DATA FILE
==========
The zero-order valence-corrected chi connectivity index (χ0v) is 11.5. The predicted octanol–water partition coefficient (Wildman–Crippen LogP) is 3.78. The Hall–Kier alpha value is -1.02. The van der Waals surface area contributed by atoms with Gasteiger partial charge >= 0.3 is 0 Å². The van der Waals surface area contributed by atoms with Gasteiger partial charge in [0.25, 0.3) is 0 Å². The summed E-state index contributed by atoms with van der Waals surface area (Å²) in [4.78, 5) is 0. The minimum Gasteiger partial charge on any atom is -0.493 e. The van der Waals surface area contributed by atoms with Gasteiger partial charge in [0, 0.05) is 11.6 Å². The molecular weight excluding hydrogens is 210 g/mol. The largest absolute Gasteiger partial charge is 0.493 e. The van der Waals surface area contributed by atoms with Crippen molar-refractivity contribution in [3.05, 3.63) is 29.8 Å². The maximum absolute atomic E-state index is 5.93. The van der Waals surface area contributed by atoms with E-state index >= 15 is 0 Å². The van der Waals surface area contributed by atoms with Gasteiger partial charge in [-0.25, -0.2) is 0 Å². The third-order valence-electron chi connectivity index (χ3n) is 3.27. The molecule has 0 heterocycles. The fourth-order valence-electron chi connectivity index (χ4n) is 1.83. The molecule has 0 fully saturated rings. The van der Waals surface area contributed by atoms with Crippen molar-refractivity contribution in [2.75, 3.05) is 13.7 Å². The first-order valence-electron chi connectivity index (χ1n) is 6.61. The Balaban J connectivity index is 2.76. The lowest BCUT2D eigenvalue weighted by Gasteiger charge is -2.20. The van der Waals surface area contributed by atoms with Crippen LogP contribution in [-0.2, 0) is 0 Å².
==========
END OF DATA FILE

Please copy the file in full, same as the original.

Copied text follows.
The zero-order valence-corrected chi connectivity index (χ0v) is 11.5. The predicted octanol–water partition coefficient (Wildman–Crippen LogP) is 3.78. The Hall–Kier alpha value is -1.02. The van der Waals surface area contributed by atoms with Gasteiger partial charge >= 0.3 is 0 Å². The van der Waals surface area contributed by atoms with Gasteiger partial charge in [0.25, 0.3) is 0 Å². The summed E-state index contributed by atoms with van der Waals surface area (Å²) in [4.78, 5) is 0. The minimum Gasteiger partial charge on any atom is -0.493 e. The van der Waals surface area contributed by atoms with Gasteiger partial charge in [0, 0.05) is 11.6 Å². The molecular weight excluding hydrogens is 210 g/mol. The largest absolute Gasteiger partial charge is 0.493 e. The van der Waals surface area contributed by atoms with Crippen molar-refractivity contribution in [3.05, 3.63) is 29.8 Å². The maximum absolute atomic E-state index is 5.93. The van der Waals surface area contributed by atoms with E-state index >= 15 is 0 Å². The van der Waals surface area contributed by atoms with Gasteiger partial charge in [-0.25, -0.2) is 0 Å². The third-order valence-electron chi connectivity index (χ3n) is 3.27. The molecule has 0 heterocycles. The fourth-order valence-electron chi connectivity index (χ4n) is 1.83. The molecule has 0 fully saturated rings. The van der Waals surface area contributed by atoms with Crippen molar-refractivity contribution in [2.75, 3.05) is 13.7 Å². The first-order valence-electron chi connectivity index (χ1n) is 6.61. The Balaban J connectivity index is 2.76. The lowest BCUT2D eigenvalue weighted by Gasteiger charge is -2.20. The van der Waals surface area contributed by atoms with Crippen LogP contribution in [-0.2, 0) is 0 Å².